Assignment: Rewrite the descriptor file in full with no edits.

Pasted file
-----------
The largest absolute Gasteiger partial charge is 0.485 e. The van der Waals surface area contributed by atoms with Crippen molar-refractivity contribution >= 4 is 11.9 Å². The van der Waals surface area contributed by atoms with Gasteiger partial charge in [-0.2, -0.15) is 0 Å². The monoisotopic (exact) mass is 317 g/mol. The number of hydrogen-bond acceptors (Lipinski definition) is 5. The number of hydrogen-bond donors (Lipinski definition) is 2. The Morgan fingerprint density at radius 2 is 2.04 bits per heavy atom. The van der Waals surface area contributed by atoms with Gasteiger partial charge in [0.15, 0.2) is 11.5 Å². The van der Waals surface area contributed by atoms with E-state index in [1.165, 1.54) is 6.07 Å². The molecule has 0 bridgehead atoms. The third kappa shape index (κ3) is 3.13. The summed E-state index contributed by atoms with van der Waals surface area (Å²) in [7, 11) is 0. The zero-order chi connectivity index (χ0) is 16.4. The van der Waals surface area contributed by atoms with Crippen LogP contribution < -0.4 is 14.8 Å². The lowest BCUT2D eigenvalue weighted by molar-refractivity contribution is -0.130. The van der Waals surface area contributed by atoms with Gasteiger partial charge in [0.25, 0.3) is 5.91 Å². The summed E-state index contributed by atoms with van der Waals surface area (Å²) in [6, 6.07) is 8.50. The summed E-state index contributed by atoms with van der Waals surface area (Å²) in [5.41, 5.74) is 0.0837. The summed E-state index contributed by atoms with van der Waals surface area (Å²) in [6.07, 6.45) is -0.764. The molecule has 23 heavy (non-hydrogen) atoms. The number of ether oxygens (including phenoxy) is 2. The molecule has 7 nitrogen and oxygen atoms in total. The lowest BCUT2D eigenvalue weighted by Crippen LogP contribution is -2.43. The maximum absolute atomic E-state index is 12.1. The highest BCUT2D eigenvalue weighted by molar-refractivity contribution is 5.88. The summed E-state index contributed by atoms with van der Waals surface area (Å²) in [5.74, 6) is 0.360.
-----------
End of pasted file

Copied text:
The largest absolute Gasteiger partial charge is 0.485 e. The van der Waals surface area contributed by atoms with Crippen molar-refractivity contribution >= 4 is 11.9 Å². The van der Waals surface area contributed by atoms with Gasteiger partial charge in [-0.2, -0.15) is 0 Å². The monoisotopic (exact) mass is 317 g/mol. The number of hydrogen-bond acceptors (Lipinski definition) is 5. The number of hydrogen-bond donors (Lipinski definition) is 2. The Morgan fingerprint density at radius 2 is 2.04 bits per heavy atom. The van der Waals surface area contributed by atoms with Gasteiger partial charge in [0.15, 0.2) is 11.5 Å². The van der Waals surface area contributed by atoms with E-state index in [1.165, 1.54) is 6.07 Å². The molecule has 0 bridgehead atoms. The third kappa shape index (κ3) is 3.13. The summed E-state index contributed by atoms with van der Waals surface area (Å²) in [7, 11) is 0. The zero-order chi connectivity index (χ0) is 16.4. The van der Waals surface area contributed by atoms with Crippen LogP contribution < -0.4 is 14.8 Å². The lowest BCUT2D eigenvalue weighted by molar-refractivity contribution is -0.130. The van der Waals surface area contributed by atoms with Gasteiger partial charge in [0.25, 0.3) is 5.91 Å². The summed E-state index contributed by atoms with van der Waals surface area (Å²) in [6, 6.07) is 8.50. The summed E-state index contributed by atoms with van der Waals surface area (Å²) in [5.41, 5.74) is 0.0837. The summed E-state index contributed by atoms with van der Waals surface area (Å²) in [6.07, 6.45) is -0.764. The molecule has 23 heavy (non-hydrogen) atoms. The number of ether oxygens (including phenoxy) is 2. The molecule has 7 nitrogen and oxygen atoms in total. The lowest BCUT2D eigenvalue weighted by Crippen LogP contribution is -2.43. The maximum absolute atomic E-state index is 12.1. The highest BCUT2D eigenvalue weighted by molar-refractivity contribution is 5.88. The summed E-state index contributed by atoms with van der Waals surface area (Å²) in [5.74, 6) is 0.360.